The critic also errs in his claim that Creativity has no regard for ethnic distinctions within the White Race. Instead, we simply say that the best interests of our race as a whole must come first. It is Creativity more than any other religion, ideology, or philosophy that took the Second World War to heart: never again must White people wage war against one another due to ethnic differences or rivalries. Our racial tree has many limbs and branches but all are part of and serve that tree. Thus Creativity does emphasize our White Race over that of any particular ethnicity while rejoicing in the uniqueness of them all. Hence Creators everywhere rejoiced in the re-unification of Germany when it occurred, for example, but at the same time urged the greater unity of all White people for our entire White Race. Yes, Creativity is a racial religion through and through but isn't that about time? What Ben Klassen realized is that our race had reached such a threat to it's existence that only a thoroughly racial religion that puts the minds of our people squarely on it could save it. Can anyone really say that Ben Klassen has been proven wrong in that regard? We today have a mulatto president of the United States who was put in office by millions of White Christians. It is precisely because Creativity is indeed a totally racial religion that there is no way that such a thing could have ever happened were those Christians instead Creators.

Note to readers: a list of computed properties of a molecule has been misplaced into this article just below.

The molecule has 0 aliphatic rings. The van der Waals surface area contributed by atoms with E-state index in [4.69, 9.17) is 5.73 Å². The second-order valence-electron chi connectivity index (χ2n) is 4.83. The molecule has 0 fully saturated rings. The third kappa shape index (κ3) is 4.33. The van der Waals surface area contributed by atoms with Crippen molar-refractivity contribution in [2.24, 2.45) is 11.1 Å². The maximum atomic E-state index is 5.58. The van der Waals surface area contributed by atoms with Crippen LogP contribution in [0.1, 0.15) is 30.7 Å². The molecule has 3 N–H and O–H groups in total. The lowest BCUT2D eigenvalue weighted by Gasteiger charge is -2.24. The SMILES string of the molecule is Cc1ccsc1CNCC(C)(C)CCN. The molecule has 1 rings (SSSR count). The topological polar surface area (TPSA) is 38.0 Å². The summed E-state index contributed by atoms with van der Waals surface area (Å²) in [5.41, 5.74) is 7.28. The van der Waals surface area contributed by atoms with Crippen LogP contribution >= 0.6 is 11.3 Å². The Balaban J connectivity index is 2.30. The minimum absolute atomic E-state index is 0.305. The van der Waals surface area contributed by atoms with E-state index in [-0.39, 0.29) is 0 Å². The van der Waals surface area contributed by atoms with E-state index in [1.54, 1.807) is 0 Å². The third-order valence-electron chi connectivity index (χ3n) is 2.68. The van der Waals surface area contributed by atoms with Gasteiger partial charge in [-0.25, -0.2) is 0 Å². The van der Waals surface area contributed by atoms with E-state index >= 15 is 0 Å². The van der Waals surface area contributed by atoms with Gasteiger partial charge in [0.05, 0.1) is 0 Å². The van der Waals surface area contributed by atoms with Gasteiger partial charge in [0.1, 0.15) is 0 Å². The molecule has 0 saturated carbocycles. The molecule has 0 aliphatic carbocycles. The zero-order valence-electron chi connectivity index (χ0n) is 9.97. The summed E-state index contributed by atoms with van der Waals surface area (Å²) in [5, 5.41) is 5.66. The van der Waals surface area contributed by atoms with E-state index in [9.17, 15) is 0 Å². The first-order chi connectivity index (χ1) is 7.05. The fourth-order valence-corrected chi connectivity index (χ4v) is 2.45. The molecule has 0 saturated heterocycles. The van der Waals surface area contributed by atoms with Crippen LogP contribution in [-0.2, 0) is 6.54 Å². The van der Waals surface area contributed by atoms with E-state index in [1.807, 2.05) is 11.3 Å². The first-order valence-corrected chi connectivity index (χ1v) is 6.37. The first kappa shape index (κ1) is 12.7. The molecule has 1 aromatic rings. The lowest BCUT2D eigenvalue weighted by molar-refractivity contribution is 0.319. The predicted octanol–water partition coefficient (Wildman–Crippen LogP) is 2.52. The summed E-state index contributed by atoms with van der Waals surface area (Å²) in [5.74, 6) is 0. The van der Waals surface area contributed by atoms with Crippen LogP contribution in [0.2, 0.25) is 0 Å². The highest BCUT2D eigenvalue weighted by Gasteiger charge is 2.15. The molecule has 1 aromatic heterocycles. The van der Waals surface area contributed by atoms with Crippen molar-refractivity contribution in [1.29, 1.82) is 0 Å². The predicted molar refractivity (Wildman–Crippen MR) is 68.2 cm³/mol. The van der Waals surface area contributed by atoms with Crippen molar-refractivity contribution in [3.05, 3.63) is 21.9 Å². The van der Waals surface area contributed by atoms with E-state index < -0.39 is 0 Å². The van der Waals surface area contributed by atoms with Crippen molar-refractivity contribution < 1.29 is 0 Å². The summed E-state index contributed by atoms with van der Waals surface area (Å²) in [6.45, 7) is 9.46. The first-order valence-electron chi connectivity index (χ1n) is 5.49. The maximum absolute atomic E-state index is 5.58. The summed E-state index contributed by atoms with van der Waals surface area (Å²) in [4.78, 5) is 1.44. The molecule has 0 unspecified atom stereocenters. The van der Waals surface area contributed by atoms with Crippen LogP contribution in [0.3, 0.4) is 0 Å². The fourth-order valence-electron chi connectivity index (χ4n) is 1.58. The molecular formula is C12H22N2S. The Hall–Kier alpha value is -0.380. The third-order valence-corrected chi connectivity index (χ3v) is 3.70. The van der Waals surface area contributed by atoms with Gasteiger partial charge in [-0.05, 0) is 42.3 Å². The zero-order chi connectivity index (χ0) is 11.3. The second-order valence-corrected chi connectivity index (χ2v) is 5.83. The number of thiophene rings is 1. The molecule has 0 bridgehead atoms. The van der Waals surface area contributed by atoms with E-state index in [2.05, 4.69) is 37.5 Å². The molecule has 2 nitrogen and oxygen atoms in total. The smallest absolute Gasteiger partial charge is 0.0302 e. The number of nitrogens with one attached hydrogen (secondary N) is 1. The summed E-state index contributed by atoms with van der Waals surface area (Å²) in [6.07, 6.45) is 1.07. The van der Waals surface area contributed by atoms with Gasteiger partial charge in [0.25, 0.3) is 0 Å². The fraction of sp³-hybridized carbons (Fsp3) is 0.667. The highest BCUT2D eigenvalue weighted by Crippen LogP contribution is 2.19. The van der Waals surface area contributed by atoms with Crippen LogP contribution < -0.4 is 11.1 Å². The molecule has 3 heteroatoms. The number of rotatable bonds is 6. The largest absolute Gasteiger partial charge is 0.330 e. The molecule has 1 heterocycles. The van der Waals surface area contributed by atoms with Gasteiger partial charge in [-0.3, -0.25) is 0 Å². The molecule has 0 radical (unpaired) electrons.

What is also remarkable is that the critic, in his ancillary praise of theism of apparently any kind, never bothers to examine whether the idea that there really is a god or gods is in fact true. Instead, the critic is basically saying that we should believe in a god or gods whether they really exist or not. What about the truth? Doesn't it matter? Are we instead to adopt belief systems based on speculation rather than what we think is actually real? Creativity believes that reality should indeed matter and that is what guides Creators in their lives. Creativity says that we who believe in it are willing to believe in anything provided that sufficient evidence has been presented so as to validate the belief in question. We submit that, that is not much to ask. The critic would have us place our faith in that which we can't see (gods) over that which we can see (our race). We think the reverse makes more sense. On a related note, the critic repeatedly attacks atheism and says that Creativity is "atheistic" without realizing that Creators don't consider themselves atheists due to the fact that "atheism" only indicates what a person doesn't believe in rather than what he does. This too shows that the critic is not very knowledgeable about the religion he is critiquing. Since we hold that the idea of a "god" is essentially devoid of meaning, we see little reason to describe ourselves by a lack of belief in such.